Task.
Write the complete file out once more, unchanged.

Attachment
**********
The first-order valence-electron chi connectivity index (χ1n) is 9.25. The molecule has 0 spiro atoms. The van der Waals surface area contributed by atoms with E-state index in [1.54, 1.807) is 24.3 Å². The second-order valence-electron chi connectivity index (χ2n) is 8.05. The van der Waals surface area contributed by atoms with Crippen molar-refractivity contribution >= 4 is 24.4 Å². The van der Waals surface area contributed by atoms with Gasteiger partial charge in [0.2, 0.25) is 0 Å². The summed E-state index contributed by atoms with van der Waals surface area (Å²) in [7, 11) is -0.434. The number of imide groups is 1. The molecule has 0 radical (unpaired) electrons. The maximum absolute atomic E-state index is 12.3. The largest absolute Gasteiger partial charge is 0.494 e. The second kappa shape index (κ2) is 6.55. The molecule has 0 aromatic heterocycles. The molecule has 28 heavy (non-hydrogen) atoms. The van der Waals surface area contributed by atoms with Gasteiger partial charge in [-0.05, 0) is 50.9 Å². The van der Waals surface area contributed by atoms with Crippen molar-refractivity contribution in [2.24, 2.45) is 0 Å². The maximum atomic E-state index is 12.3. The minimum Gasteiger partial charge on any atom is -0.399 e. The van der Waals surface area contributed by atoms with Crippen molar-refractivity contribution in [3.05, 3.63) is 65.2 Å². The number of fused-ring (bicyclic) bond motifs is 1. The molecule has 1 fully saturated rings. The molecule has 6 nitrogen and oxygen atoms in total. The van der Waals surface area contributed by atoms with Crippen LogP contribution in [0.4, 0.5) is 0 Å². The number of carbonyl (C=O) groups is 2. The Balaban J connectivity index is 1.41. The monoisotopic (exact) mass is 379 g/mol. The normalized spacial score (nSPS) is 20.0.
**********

The first-order valence-electron chi connectivity index (χ1n) is 9.25. The molecule has 0 spiro atoms. The van der Waals surface area contributed by atoms with E-state index in [1.54, 1.807) is 24.3 Å². The second-order valence-electron chi connectivity index (χ2n) is 8.05. The van der Waals surface area contributed by atoms with Crippen molar-refractivity contribution >= 4 is 24.4 Å². The van der Waals surface area contributed by atoms with Gasteiger partial charge in [0.2, 0.25) is 0 Å². The summed E-state index contributed by atoms with van der Waals surface area (Å²) in [7, 11) is -0.434. The number of imide groups is 1. The molecule has 0 radical (unpaired) electrons. The maximum absolute atomic E-state index is 12.3. The largest absolute Gasteiger partial charge is 0.494 e. The second kappa shape index (κ2) is 6.55. The molecule has 0 aromatic heterocycles. The molecule has 28 heavy (non-hydrogen) atoms. The van der Waals surface area contributed by atoms with Gasteiger partial charge in [-0.05, 0) is 50.9 Å². The van der Waals surface area contributed by atoms with Crippen molar-refractivity contribution in [2.24, 2.45) is 0 Å². The maximum atomic E-state index is 12.3. The minimum Gasteiger partial charge on any atom is -0.399 e. The van der Waals surface area contributed by atoms with Crippen molar-refractivity contribution in [3.05, 3.63) is 65.2 Å². The number of fused-ring (bicyclic) bond motifs is 1. The molecule has 1 fully saturated rings. The molecule has 6 nitrogen and oxygen atoms in total. The van der Waals surface area contributed by atoms with Crippen LogP contribution in [0.4, 0.5) is 0 Å². The number of carbonyl (C=O) groups is 2. The Balaban J connectivity index is 1.41. The monoisotopic (exact) mass is 379 g/mol. The normalized spacial score (nSPS) is 20.0.